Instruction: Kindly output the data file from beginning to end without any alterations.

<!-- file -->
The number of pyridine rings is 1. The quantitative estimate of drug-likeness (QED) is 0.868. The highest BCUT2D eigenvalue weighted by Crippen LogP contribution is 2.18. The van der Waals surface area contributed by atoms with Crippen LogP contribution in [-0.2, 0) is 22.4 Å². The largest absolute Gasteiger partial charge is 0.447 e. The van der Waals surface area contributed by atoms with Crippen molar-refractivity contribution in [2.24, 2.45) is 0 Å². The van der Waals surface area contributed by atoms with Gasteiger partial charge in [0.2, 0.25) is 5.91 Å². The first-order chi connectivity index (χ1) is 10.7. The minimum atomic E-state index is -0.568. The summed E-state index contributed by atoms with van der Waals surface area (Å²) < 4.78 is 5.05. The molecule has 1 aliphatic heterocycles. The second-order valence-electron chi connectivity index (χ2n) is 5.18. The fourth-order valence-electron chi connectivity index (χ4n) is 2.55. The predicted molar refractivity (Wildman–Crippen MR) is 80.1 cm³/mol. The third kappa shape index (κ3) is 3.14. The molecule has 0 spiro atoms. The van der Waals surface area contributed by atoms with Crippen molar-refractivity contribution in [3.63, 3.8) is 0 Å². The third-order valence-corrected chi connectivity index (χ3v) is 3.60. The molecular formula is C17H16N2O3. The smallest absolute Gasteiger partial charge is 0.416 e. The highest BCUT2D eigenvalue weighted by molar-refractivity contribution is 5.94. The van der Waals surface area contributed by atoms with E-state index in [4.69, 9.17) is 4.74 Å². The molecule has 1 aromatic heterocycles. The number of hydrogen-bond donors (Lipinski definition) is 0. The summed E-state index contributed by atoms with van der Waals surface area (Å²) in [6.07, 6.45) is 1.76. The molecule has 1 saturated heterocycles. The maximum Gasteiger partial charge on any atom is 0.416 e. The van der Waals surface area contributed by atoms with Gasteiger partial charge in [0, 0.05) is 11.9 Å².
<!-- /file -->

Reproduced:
The number of pyridine rings is 1. The quantitative estimate of drug-likeness (QED) is 0.868. The highest BCUT2D eigenvalue weighted by Crippen LogP contribution is 2.18. The van der Waals surface area contributed by atoms with Crippen LogP contribution in [-0.2, 0) is 22.4 Å². The largest absolute Gasteiger partial charge is 0.447 e. The van der Waals surface area contributed by atoms with Crippen molar-refractivity contribution in [2.24, 2.45) is 0 Å². The van der Waals surface area contributed by atoms with Gasteiger partial charge in [0.2, 0.25) is 5.91 Å². The first-order chi connectivity index (χ1) is 10.7. The minimum atomic E-state index is -0.568. The summed E-state index contributed by atoms with van der Waals surface area (Å²) < 4.78 is 5.05. The molecule has 1 aliphatic heterocycles. The second-order valence-electron chi connectivity index (χ2n) is 5.18. The fourth-order valence-electron chi connectivity index (χ4n) is 2.55. The predicted molar refractivity (Wildman–Crippen MR) is 80.1 cm³/mol. The third kappa shape index (κ3) is 3.14. The molecule has 0 spiro atoms. The van der Waals surface area contributed by atoms with Crippen molar-refractivity contribution in [3.63, 3.8) is 0 Å². The third-order valence-corrected chi connectivity index (χ3v) is 3.60. The molecular formula is C17H16N2O3. The smallest absolute Gasteiger partial charge is 0.416 e. The highest BCUT2D eigenvalue weighted by molar-refractivity contribution is 5.94. The van der Waals surface area contributed by atoms with E-state index in [4.69, 9.17) is 4.74 Å². The molecule has 1 aromatic heterocycles. The number of hydrogen-bond donors (Lipinski definition) is 0. The summed E-state index contributed by atoms with van der Waals surface area (Å²) in [6.07, 6.45) is 1.76. The molecule has 1 saturated heterocycles. The maximum Gasteiger partial charge on any atom is 0.416 e. The van der Waals surface area contributed by atoms with Gasteiger partial charge in [0, 0.05) is 11.9 Å².